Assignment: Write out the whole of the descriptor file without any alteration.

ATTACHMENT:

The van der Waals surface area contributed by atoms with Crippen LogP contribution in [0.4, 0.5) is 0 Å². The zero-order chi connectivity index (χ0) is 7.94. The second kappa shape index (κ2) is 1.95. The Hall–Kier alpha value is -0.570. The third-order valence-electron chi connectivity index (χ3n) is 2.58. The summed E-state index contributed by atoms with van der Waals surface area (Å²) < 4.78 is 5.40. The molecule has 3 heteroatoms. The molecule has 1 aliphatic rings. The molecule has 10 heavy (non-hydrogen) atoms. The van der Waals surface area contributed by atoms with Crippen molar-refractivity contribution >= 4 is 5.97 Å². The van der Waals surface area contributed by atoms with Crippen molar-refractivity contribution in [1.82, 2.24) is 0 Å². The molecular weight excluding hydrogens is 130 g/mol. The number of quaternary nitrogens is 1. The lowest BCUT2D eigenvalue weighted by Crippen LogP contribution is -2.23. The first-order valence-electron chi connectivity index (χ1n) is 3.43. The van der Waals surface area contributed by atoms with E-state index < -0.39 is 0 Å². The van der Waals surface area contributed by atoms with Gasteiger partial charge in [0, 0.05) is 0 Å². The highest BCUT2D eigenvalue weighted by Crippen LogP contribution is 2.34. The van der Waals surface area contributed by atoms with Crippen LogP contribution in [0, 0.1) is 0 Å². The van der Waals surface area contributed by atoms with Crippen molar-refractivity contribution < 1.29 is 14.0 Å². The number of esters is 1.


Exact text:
The van der Waals surface area contributed by atoms with Crippen LogP contribution in [0.4, 0.5) is 0 Å². The zero-order chi connectivity index (χ0) is 7.94. The second kappa shape index (κ2) is 1.95. The Hall–Kier alpha value is -0.570. The third-order valence-electron chi connectivity index (χ3n) is 2.58. The summed E-state index contributed by atoms with van der Waals surface area (Å²) < 4.78 is 5.40. The molecule has 3 heteroatoms. The molecule has 1 aliphatic rings. The molecule has 10 heavy (non-hydrogen) atoms. The van der Waals surface area contributed by atoms with Crippen molar-refractivity contribution >= 4 is 5.97 Å². The van der Waals surface area contributed by atoms with Crippen molar-refractivity contribution in [1.82, 2.24) is 0 Å². The molecular weight excluding hydrogens is 130 g/mol. The number of quaternary nitrogens is 1. The lowest BCUT2D eigenvalue weighted by Crippen LogP contribution is -2.23. The first-order valence-electron chi connectivity index (χ1n) is 3.43. The van der Waals surface area contributed by atoms with E-state index < -0.39 is 0 Å². The van der Waals surface area contributed by atoms with Gasteiger partial charge in [0, 0.05) is 0 Å². The highest BCUT2D eigenvalue weighted by Crippen LogP contribution is 2.34. The van der Waals surface area contributed by atoms with Crippen LogP contribution in [0, 0.1) is 0 Å². The van der Waals surface area contributed by atoms with Crippen molar-refractivity contribution < 1.29 is 14.0 Å². The number of esters is 1.